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1

If you're allowed to take that sample repeatedly, it's basically bootstrapping. Procedure: Draw 100 points Calculate standard deviation Repeat Steps 1 & 2 a lot of times (empirically, I've found 5-10,000 to be enough), keeping track of the results of step 2. Examine the distribution of estimates from Step 2 with whatever tools you'd like -- ...


3

If you want to find out the uncertainty or standard error (SE) in the standard deviation of a chosen sample, then you can simply use $SE(\sigma) = \frac{\sigma}{\sqrt{2N - 2}}$, where $N$ is the number of data points in your sample. Hope that helps!


1

You're probably familiar with the interpretation of the $z$ score as "the number of standard deviations the test statistic is from the mean". This interpretation can be obtained from the formula for the $z$ score. Consider, $$z = \frac{x-\mu}{\sigma},$$ if we multiply $\sigma$ to the left hand side we get, $$ z \sigma = x-\mu,$$ here we see that ...


0

I assume each coin toss is independent. Let each of the 3600 outcomes be numbered, so that you have 3600 independent Bernoulli random variables $X_1,\dots, X_{3600}$ (where $X_i$ equals 1 if the $i$-th coin toss is Heads, and $0$ otherwise). In particular, for all $1\leq i\leq 3600$, we have $\mathbb{P}\{X_i=1\} = \frac{1}{2}$ (the coins are fair), and $$X ...


0

In OLS models the covariance matrix of the coefficients is given by $\sigma^2 (X'X)^{-1}$. So, in your case, $$ X = \begin{pmatrix} 1 & x_1 \\ : & :\\1 & x_n \end{pmatrix} $$ hence, $$ (X'X)^{-1} = \frac{1}{n\sum_{i=1}^n(x_i - \bar{x}_n)^2}\begin{pmatrix} \sum_{i=1}^nx^2_i & -\sum_{i=1}^nx_i \\-\sum_{i=1}^nx_i & n \end{pmatrix}, $$ ...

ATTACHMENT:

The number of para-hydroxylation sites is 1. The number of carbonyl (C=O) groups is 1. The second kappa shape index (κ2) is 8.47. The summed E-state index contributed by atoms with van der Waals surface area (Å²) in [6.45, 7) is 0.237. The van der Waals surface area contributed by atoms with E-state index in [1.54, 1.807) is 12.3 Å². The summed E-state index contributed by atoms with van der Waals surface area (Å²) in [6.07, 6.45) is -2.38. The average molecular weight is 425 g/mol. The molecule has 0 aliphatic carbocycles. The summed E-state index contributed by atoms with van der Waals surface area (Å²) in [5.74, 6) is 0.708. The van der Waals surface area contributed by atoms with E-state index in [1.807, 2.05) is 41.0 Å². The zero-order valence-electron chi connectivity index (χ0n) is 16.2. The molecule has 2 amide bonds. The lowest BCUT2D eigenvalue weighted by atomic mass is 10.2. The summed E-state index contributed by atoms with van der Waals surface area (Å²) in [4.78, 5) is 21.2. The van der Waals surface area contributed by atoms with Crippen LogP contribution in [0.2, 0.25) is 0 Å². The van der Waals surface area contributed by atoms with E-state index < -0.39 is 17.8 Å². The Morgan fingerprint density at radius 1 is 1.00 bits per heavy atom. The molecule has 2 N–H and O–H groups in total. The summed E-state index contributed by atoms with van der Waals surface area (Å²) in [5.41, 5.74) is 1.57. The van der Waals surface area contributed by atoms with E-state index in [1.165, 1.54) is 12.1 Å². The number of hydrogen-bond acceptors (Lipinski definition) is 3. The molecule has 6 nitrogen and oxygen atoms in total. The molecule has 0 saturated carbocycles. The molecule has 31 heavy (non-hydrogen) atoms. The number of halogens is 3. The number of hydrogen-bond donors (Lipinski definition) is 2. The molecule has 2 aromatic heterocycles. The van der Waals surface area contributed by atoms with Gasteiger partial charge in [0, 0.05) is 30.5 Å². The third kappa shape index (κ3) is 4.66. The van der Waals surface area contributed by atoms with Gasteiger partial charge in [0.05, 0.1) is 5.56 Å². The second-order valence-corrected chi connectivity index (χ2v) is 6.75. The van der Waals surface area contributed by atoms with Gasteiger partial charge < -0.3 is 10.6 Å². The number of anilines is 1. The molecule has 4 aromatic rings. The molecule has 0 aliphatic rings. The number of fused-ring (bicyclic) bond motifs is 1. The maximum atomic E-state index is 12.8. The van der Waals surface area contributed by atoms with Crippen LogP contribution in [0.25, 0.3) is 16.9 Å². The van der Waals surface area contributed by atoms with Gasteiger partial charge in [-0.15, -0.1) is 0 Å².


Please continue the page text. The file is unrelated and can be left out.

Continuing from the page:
1

The sample coefficient of variation is the sample standard deviation divided by the sample mean. Here is an illustration: Which has greater variability, weights of elephants or weights of ants. In terms of the standard deviation the answer has to be elephants because they weigh more. Dividing by the mean tends to put the two measures of variability on the ...


0

Technically, the standard error is the standard deviation of an estimator. Most commonly, this refers to sample mean $\bar X$ as an estimator of the population mean $\mu.$ So the 'standard error of the mean' is $SD(\bar X) = \sigma/\sqrt{n}.$ If $\sigma$ is unknown, it is estimated as the sample standard deviation $S.$ This means that the '(estimated) ...


-1

If a negative number is not a possible/feasible data point than your lower limit is zero in this particular example. It will stay zero until you get more data that shifts your mean higher.


0

By definition, $M(t)=\int_\Omega e^{tX}dP$. Then, $M^{(n)}(t)=\int_\Omega X^ne^{tX}dP$ (it follows by differentiated $n$ times) Then, $M^{(n)}(0)=\int_\Omega X^ndP$, and the last is precisly $E[X^n]$.



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